A better way to leave prison: supporting Aboriginal and Torres Strait Islander offenders

There is an urgent need for programs that focus on the health and social support needs of Aboriginal and Torres Strait Islander people leaving prison, according to new research published by The Australian Journal of Rural Health.

The report – led by Dr Penny Abbott from Western Sydney University and co-authored by researchers from the UNSW Sydney and University of Sydney – concludes programs that are flexible; accessible to those on short sentences; and take a holistic and long-term view of health and wellbeing, are best placed to help address the overrepresentation of Aboriginal and Torres Strait islander people in prison.

Dr Abbott from the University’s School of Medicine, says: “Release from prison is a time of high vulnerability, and can lead to poor health and wellbeing, social exclusion and re-offending, so it’s vital that adequate programs and support are available at this time.”

“Our study found that not only are there insufficient programs in general, but also little targeting of available programs to Aboriginal and Torres Strait people.”

Ms Elizabeth McEntyre, an Aboriginal co-author of the research from the School of Social Sciences, UNSW Sydney, noted: “this research was done in partnership with the Aboriginal Medical Service Western Sydney, because they and other Aboriginal Medical Services see this as a vital issue for their communities and an issue which needs more recognition”.

According to the report – a systematic literature review of peer-reviewed and non peer-reviewed literature published between 2001 and 2013 –  post-release programs for Aboriginal and Torres Strait Islander people should be:

Culturally competent in design and delivery: Programs should be established within a framework of social justice and reconciliation which actively supports connections for Aboriginal and Torres Strait Islander people to their culture.

  • Holistic with a long-term view: In addition to adequately managing health in prison, effective programs require a long- term, holistic approach, such as through addressing experiences of grief and loss and helping people to re-establish links with their community.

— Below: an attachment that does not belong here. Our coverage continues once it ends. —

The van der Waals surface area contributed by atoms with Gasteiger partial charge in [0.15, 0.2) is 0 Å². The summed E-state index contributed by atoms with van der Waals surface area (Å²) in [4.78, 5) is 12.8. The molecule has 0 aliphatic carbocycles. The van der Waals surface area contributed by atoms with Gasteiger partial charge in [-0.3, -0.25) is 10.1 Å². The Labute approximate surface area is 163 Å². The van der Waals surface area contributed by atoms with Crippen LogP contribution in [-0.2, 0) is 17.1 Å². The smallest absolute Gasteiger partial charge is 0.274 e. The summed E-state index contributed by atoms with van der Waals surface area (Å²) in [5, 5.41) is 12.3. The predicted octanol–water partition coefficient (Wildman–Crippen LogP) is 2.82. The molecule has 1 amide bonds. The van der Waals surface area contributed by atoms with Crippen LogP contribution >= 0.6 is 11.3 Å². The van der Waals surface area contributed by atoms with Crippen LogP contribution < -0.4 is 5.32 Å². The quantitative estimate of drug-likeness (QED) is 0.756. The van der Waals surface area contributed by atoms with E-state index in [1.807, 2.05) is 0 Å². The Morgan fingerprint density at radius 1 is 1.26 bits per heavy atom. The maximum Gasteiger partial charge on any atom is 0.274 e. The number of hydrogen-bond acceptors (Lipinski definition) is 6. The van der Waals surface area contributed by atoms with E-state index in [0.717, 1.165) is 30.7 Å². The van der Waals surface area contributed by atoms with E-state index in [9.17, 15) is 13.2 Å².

• Have the involvement of families and communities: Involvement of family and communities was shown to improve program effectiveness.  Supportive families, friends and community assisted reintegration.
  • Include ‘just in time’ release planning for those on remand and with short sentences who miss out on reentry support, more common for Aboriginal and Torres Strait Islander people
  • Be coordinated across all services:  In general, lack of coordination between programs and services was seen as a major barrier to the effectiveness of re-entry programs.
  • Have links between prison and community-based services: Working with community-based health care providers who were involved prior to incarceration could increase the effectiveness of in-prison health interventions, including Aboriginal community controlled health organisations.

Dr Abbott said she hopes such recommendations are taken on board when reviewing and introducing re-entry programs.

“I think we need to give a fairer go to Aboriginal and Torres Strait Islander people in contact with the criminal justice system, and make sure they have access to the right kinds of programs which will make a difference,” Dr Abbott says.


12 December 2017

Emma Sandham, Senior Media Officer